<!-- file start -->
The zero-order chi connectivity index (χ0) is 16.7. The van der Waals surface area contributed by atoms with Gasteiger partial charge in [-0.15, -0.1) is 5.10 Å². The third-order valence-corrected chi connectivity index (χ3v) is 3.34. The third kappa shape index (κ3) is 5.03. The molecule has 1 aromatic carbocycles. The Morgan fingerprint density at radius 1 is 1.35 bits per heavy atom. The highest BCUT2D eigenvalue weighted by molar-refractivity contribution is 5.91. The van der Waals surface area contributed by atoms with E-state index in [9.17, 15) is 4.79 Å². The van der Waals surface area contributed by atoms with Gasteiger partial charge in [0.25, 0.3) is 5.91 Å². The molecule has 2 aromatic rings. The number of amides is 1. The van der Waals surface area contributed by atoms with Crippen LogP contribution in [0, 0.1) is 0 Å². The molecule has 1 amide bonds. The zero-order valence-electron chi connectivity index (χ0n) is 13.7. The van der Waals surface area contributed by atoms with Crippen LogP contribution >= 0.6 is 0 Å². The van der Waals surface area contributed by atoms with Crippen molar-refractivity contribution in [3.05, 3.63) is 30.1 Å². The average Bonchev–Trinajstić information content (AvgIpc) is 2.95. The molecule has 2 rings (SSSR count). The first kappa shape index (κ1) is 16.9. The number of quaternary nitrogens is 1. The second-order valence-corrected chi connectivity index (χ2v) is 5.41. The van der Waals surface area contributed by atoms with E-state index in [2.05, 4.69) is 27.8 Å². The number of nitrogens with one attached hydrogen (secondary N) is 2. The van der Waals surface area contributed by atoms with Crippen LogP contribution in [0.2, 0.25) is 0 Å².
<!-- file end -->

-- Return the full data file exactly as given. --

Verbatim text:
The zero-order chi connectivity index (χ0) is 16.7. The van der Waals surface area contributed by atoms with Gasteiger partial charge in [-0.15, -0.1) is 5.10 Å². The third-order valence-corrected chi connectivity index (χ3v) is 3.34. The third kappa shape index (κ3) is 5.03. The molecule has 1 aromatic carbocycles. The Morgan fingerprint density at radius 1 is 1.35 bits per heavy atom. The highest BCUT2D eigenvalue weighted by molar-refractivity contribution is 5.91. The van der Waals surface area contributed by atoms with E-state index in [9.17, 15) is 4.79 Å². The van der Waals surface area contributed by atoms with Gasteiger partial charge in [0.25, 0.3) is 5.91 Å². The molecule has 2 aromatic rings. The number of amides is 1. The van der Waals surface area contributed by atoms with Crippen LogP contribution in [0, 0.1) is 0 Å². The molecule has 1 amide bonds. The zero-order valence-electron chi connectivity index (χ0n) is 13.7. The van der Waals surface area contributed by atoms with Crippen LogP contribution >= 0.6 is 0 Å². The van der Waals surface area contributed by atoms with Crippen molar-refractivity contribution in [3.05, 3.63) is 30.1 Å². The average Bonchev–Trinajstić information content (AvgIpc) is 2.95. The molecule has 2 rings (SSSR count). The first kappa shape index (κ1) is 16.9. The number of quaternary nitrogens is 1. The second-order valence-corrected chi connectivity index (χ2v) is 5.41. The van der Waals surface area contributed by atoms with E-state index in [2.05, 4.69) is 27.8 Å². The number of nitrogens with one attached hydrogen (secondary N) is 2. The van der Waals surface area contributed by atoms with Crippen LogP contribution in [0.2, 0.25) is 0 Å².